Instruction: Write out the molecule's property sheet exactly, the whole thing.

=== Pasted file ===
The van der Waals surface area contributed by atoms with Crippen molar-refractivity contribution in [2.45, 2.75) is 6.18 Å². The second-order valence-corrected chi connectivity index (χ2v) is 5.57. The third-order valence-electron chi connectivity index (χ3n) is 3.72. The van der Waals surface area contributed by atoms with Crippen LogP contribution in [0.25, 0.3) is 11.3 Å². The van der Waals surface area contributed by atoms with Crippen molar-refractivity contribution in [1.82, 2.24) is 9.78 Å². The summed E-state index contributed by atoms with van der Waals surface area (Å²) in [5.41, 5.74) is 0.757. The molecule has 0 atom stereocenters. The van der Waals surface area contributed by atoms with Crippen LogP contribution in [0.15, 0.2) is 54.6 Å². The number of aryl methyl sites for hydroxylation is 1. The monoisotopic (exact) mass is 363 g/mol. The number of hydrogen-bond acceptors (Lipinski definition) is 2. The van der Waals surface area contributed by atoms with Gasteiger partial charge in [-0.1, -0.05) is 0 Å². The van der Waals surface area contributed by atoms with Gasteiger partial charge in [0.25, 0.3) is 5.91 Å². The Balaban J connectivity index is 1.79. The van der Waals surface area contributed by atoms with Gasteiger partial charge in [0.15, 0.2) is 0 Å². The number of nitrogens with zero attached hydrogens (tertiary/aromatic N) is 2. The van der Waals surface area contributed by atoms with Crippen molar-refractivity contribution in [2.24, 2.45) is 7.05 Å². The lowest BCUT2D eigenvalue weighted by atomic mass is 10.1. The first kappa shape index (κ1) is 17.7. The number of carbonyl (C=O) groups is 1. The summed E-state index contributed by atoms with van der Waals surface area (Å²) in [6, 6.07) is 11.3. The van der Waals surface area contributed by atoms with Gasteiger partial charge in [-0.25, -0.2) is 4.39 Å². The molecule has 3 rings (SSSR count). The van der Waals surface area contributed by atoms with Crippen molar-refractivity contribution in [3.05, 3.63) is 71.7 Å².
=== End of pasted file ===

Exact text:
The van der Waals surface area contributed by atoms with Crippen molar-refractivity contribution in [2.45, 2.75) is 6.18 Å². The second-order valence-corrected chi connectivity index (χ2v) is 5.57. The third-order valence-electron chi connectivity index (χ3n) is 3.72. The van der Waals surface area contributed by atoms with Crippen LogP contribution in [0.25, 0.3) is 11.3 Å². The van der Waals surface area contributed by atoms with Crippen molar-refractivity contribution in [1.82, 2.24) is 9.78 Å². The summed E-state index contributed by atoms with van der Waals surface area (Å²) in [5.41, 5.74) is 0.757. The molecule has 0 atom stereocenters. The van der Waals surface area contributed by atoms with Crippen LogP contribution in [0.15, 0.2) is 54.6 Å². The number of aryl methyl sites for hydroxylation is 1. The monoisotopic (exact) mass is 363 g/mol. The number of hydrogen-bond acceptors (Lipinski definition) is 2. The van der Waals surface area contributed by atoms with Gasteiger partial charge in [-0.1, -0.05) is 0 Å². The van der Waals surface area contributed by atoms with Gasteiger partial charge in [0.25, 0.3) is 5.91 Å². The Balaban J connectivity index is 1.79. The van der Waals surface area contributed by atoms with Gasteiger partial charge in [0.15, 0.2) is 0 Å². The number of nitrogens with zero attached hydrogens (tertiary/aromatic N) is 2. The van der Waals surface area contributed by atoms with Crippen molar-refractivity contribution in [2.24, 2.45) is 7.05 Å². The lowest BCUT2D eigenvalue weighted by atomic mass is 10.1. The first kappa shape index (κ1) is 17.7. The number of carbonyl (C=O) groups is 1. The summed E-state index contributed by atoms with van der Waals surface area (Å²) in [6, 6.07) is 11.3. The van der Waals surface area contributed by atoms with Gasteiger partial charge in [-0.25, -0.2) is 4.39 Å². The molecule has 3 rings (SSSR count). The van der Waals surface area contributed by atoms with Crippen molar-refractivity contribution in [3.05, 3.63) is 71.7 Å².